On November 1, the Education Department published final regulations eliminating or changing burdensome or unnecessary federal student aid regulations. The regulations eliminate the double standard known as the "12-hour rule," that restricts financial aid for students enrolled in distance education and other non-traditional term programs. Moreover, the regulations ensure rules on the treatment of overpayments are applied consistently to all Title IV programs; eliminate the time limits in which a student without a diploma must pass a test assessing their "ability to benefit" from Title IV aid; increase the time frame within which an institution may make a late disbursement from 90 to 120 days (and, in instances where the student is not at fault, the school may disburse funds after 120 days); clarify the time frame that institutions must return unearned Title IV funds (currently, schools have 30 days to issue a check); add more jobs to those that qualify as federal work-study positions—and specify that some jobs may never be used for work-study; and elucidate that a GEAR-UP scholarship can be awarded without considering the student's expected family contribution (in situations where the Title IV aid does not exceed the student's cost of college attendance). For more information, please go to http://www.ed.gov/legislation/FedRegister/finrule/2002-4/110102a.html.

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Early Childhood Educators
Earlier this week, Secretary Paige announced $14.6 million in grants aimed at improving the knowledge and skills of early childhood educators in communities with high levels of poverty. The nine projects—in California, Florida, Kansas, Mississippi, New York, Oregon, Tennessee, and Texas—are partnerships of higher education institutions or other entities that provide professional development services, public agencies such as state or local education agencies, and entities that train teachers to identify and prevent behavioral problems, as well as identify victims of abuse. Each will provide professional development for educators in high-need areas and will measure progress toward objectives, including improved language and pre-reading skills among children. For more information, please go to http://www.ed.gov/offices/OESE/SASA/ecprofdev.html. (Note: The agency has added a fourth Early Childhood Educator Academy, April 7-8 in Lowell, Massachusetts. See http://www.ed.gov/offices/OESE/earlychildhood/eceacademy.html for more details.)

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Interagency Spotlight: Lewis & Clark
From time-to-time, this section of ED Review will highlight the education-related activities of other federal agencies. Twenty-two federal agencies meet regularly, under the auspices of the Federal Interagency Committee on Education (FICE), to discuss and coordinate the federal investment in education.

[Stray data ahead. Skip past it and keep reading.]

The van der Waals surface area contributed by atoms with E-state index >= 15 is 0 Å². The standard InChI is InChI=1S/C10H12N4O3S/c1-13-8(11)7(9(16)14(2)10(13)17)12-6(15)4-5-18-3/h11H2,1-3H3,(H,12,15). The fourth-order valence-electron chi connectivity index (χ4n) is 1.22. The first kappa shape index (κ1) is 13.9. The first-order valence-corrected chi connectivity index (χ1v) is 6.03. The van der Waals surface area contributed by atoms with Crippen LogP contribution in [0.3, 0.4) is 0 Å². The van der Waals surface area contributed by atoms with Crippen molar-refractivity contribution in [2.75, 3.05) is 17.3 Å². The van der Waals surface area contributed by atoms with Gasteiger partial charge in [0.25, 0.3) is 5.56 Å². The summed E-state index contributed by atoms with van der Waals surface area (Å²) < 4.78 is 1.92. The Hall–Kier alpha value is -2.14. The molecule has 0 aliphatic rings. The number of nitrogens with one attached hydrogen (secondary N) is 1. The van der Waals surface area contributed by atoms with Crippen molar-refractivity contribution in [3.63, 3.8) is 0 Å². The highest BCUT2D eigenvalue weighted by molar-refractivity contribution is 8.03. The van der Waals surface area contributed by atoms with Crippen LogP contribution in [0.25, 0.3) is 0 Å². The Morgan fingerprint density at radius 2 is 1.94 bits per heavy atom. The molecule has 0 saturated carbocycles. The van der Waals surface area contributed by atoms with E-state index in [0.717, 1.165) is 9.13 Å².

A new web site, www.lewisandclark200.gov, a partnership among 32 federal agencies and organizations, offers a single, easy-to-use web portal with information about various Lewis and Clark historical places. Online, students can read about stops along the trail using an interactive map, teachers can download lessons on the multiple disciplines—from art to world languages—applied by the team in order to complete their mission, and interested parties can find biographical information on Corps of Discovery members and American Indian tribes encountered on the route. From 2003 to 2006, the U.S. will observe the bicentennial of Lewis and Clark's journey through the Louisiana Territory. (Note: Signature event information is available at http://www.lewisandclark200.org/.)

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Quote to Note
"There are currently more than 25 million living American veterans, many of whom put their lives on the line to preserve our freedoms.... Our proud veterans have also helped to shape the American character. They have given us an extraordinary legacy of patriotism and honor, and their service represents the very highest form of citizenship. So that young Americans can better understand the commitment and sacrifice of these heroes in securing the blessings of liberty, I ask all schools to observe November 10-16, 2002, as National Veterans Awareness Week. I encourage educators to invite veterans to teach our young people about their experiences. By sharing their knowledge on some of the most proud and dramatic moments in our history, they can help educate and inspire a new generation of Americans."
—President George W. Bush (11/6/02)


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Upcoming Events
Learn more about National Veterans Awareness Week at http://www.va.gov/vetsday/.

The theme of American Education Week (November 17-23), "Making Public Schools Great for Every Child," reflects the cooperation and hard work of all education staff, parents, community members, and businesses who help students achieve. For more information, please go to http://www.nea.org/aew/.

International Education Week (November 18-22), a joint effort by the Departments of Education and State, affirms that education is a common value—a positive path that can lead to a more secure future for all citizens. For more information, please go to http://exchanges.state.gov/iew/.

On December 12, in Philadelphia, the White House and the Departments of Education, Health and Human Services, Housing and Urban Development, Justice, and Labor are hosting a conference to help faith-based and community organizations learn more about President Bush's Faith-Based and Community Initiative. The federal government is committed to helping these groups compete on an equal footing for federal dollars, receive greater private support, and face fewer bureaucratic barriers. For more information, please go to http://www.fbci.gov.

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Credits
Please feel free to contact the Office of Intergovernmental Affairs with any questions:
Deputy Assistant Secretary—Terri Rayburn, (202) 401-0404, Terri.Rayburn@ed.gov
Program Analyst—Adam Honeysett, (202) 401-3003, Adam.Honeysett@ed.gov
To be added or removed from distribution, or submit comments (we welcome your feedback!), please contact Adam Honeysett. Or, visit http://www.ed.gov/offices/OIIA/OIA/edreview/.


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Last Modified: 09/17/2003